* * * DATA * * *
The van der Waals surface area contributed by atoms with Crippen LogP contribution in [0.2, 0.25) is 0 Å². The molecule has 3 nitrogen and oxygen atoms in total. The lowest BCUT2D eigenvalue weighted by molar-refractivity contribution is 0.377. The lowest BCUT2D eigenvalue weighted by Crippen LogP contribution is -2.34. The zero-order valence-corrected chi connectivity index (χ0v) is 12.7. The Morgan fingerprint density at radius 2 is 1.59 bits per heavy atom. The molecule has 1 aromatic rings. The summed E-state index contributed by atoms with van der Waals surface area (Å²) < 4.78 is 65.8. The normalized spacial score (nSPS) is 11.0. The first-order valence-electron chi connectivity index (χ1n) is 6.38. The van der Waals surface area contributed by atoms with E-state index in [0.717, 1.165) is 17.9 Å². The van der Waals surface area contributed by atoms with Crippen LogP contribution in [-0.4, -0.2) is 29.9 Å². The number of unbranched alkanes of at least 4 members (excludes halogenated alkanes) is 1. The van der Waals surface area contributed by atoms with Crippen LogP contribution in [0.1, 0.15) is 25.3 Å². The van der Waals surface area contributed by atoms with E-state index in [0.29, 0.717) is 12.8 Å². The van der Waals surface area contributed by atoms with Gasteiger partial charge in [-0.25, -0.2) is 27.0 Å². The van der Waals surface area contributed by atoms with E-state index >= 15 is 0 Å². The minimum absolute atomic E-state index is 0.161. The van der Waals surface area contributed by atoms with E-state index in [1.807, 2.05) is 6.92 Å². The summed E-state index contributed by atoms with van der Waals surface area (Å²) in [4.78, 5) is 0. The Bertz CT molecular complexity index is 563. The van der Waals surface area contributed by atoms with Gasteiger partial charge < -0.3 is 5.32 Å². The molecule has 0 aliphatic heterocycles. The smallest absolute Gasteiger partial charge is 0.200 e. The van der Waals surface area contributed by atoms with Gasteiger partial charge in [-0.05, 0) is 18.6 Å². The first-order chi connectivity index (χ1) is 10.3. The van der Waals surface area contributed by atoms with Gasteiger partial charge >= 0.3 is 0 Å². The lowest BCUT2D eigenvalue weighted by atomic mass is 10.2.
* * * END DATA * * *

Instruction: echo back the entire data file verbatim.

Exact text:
The van der Waals surface area contributed by atoms with Crippen LogP contribution in [0.2, 0.25) is 0 Å². The molecule has 3 nitrogen and oxygen atoms in total. The lowest BCUT2D eigenvalue weighted by molar-refractivity contribution is 0.377. The lowest BCUT2D eigenvalue weighted by Crippen LogP contribution is -2.34. The zero-order valence-corrected chi connectivity index (χ0v) is 12.7. The Morgan fingerprint density at radius 2 is 1.59 bits per heavy atom. The molecule has 1 aromatic rings. The summed E-state index contributed by atoms with van der Waals surface area (Å²) < 4.78 is 65.8. The normalized spacial score (nSPS) is 11.0. The first-order valence-electron chi connectivity index (χ1n) is 6.38. The van der Waals surface area contributed by atoms with E-state index in [0.717, 1.165) is 17.9 Å². The van der Waals surface area contributed by atoms with Crippen LogP contribution in [-0.4, -0.2) is 29.9 Å². The number of unbranched alkanes of at least 4 members (excludes halogenated alkanes) is 1. The van der Waals surface area contributed by atoms with Crippen LogP contribution in [0.1, 0.15) is 25.3 Å². The van der Waals surface area contributed by atoms with E-state index in [0.29, 0.717) is 12.8 Å². The van der Waals surface area contributed by atoms with Gasteiger partial charge in [-0.25, -0.2) is 27.0 Å². The van der Waals surface area contributed by atoms with E-state index >= 15 is 0 Å². The minimum absolute atomic E-state index is 0.161. The van der Waals surface area contributed by atoms with E-state index in [1.807, 2.05) is 6.92 Å². The summed E-state index contributed by atoms with van der Waals surface area (Å²) in [4.78, 5) is 0. The Bertz CT molecular complexity index is 563. The van der Waals surface area contributed by atoms with Gasteiger partial charge < -0.3 is 5.32 Å². The molecule has 0 aliphatic heterocycles. The smallest absolute Gasteiger partial charge is 0.200 e. The van der Waals surface area contributed by atoms with Gasteiger partial charge in [-0.05, 0) is 18.6 Å². The first-order chi connectivity index (χ1) is 10.3. The van der Waals surface area contributed by atoms with Gasteiger partial charge >= 0.3 is 0 Å². The lowest BCUT2D eigenvalue weighted by atomic mass is 10.2.